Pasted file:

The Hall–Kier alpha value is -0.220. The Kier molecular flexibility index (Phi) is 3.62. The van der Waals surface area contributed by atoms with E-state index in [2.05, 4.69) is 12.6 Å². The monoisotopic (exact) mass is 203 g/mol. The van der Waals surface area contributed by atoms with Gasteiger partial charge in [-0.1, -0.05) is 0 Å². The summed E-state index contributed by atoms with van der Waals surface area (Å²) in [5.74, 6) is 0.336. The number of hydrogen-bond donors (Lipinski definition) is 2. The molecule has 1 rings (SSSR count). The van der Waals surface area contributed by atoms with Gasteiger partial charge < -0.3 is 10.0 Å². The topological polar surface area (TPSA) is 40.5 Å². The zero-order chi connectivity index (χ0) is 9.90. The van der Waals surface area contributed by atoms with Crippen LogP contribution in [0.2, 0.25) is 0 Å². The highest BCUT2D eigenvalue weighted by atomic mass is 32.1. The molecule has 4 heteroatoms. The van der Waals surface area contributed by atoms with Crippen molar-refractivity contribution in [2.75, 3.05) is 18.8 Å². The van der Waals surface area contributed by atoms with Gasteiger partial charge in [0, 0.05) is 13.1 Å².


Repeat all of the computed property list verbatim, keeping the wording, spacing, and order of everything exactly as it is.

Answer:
The Hall–Kier alpha value is -0.220. The Kier molecular flexibility index (Phi) is 3.62. The van der Waals surface area contributed by atoms with E-state index in [2.05, 4.69) is 12.6 Å². The monoisotopic (exact) mass is 203 g/mol. The van der Waals surface area contributed by atoms with Gasteiger partial charge in [-0.1, -0.05) is 0 Å². The summed E-state index contributed by atoms with van der Waals surface area (Å²) in [5.74, 6) is 0.336. The number of hydrogen-bond donors (Lipinski definition) is 2. The molecule has 1 rings (SSSR count). The van der Waals surface area contributed by atoms with Gasteiger partial charge < -0.3 is 10.0 Å². The topological polar surface area (TPSA) is 40.5 Å². The zero-order chi connectivity index (χ0) is 9.90. The van der Waals surface area contributed by atoms with Crippen LogP contribution in [0.2, 0.25) is 0 Å². The highest BCUT2D eigenvalue weighted by atomic mass is 32.1. The molecule has 4 heteroatoms. The van der Waals surface area contributed by atoms with Crippen molar-refractivity contribution in [2.75, 3.05) is 18.8 Å². The van der Waals surface area contributed by atoms with Gasteiger partial charge in [0, 0.05) is 13.1 Å².